Last Saturday we ran our first workshop on how to take better product shots.
Eye-catching images are obviously very important when selling online, because potential buyers are unable to pick up and handle your work before buying, so it’s important that your photos show your work at its best. If your images are poor, buyers are likely to equate the quality of your photos with the quality of your work.
And it’s not just buyers – selection panels at trade shows, journalists and picture editors will make similar judgments. So if you’re hoping to get picked for a prestigious craft fair or have your work featured in a glossy magazine, you need to get your product shots right.
We started by discussing some of the images on the Makerhood website: which ones worked, which ones could be improved – and why. We also talked about the requirements of journalists and picture editors, and the resolution needed for print.
Then photographer Adrian Flower set up some shots of typical products, such as ceramics, cake, jewellery and bottles, using cheap and widely available props like cartridge paper and a tabletop tripod. He also photographed some of the products that makers had brought with them.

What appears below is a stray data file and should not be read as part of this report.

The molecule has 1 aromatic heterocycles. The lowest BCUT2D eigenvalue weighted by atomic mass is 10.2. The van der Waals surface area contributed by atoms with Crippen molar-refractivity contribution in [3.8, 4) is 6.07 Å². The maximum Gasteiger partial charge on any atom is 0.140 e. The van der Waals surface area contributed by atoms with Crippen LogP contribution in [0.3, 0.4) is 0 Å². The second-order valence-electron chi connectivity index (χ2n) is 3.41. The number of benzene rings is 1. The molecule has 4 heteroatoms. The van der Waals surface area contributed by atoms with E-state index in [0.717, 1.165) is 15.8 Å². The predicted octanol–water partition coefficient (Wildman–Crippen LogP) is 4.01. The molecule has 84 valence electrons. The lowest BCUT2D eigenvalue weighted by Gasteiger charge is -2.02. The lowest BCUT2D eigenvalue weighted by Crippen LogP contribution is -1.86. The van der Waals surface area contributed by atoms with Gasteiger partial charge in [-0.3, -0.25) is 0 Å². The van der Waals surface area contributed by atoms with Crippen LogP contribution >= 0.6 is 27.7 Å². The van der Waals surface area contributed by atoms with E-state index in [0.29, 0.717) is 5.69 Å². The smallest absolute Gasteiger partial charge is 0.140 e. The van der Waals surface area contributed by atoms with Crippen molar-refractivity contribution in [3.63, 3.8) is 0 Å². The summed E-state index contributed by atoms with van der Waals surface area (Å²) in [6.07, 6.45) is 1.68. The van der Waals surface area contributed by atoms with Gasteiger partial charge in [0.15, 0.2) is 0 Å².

Finally – the fun part. Using the free photo-editing software Picasa, Adrian showed how even the most unpromising shots could be totally transformed. No more excuses for dark, blurry product shots!
Many thanks to Adrian, to Fiona Douglas of Oh Sew Brixton for letting us use her studio and providing tea and coffee, to Carly Telford of Picakes for the yummy brownies and shortbread, and to Maya Kar of Bright Side Dark Side for lending us her projector.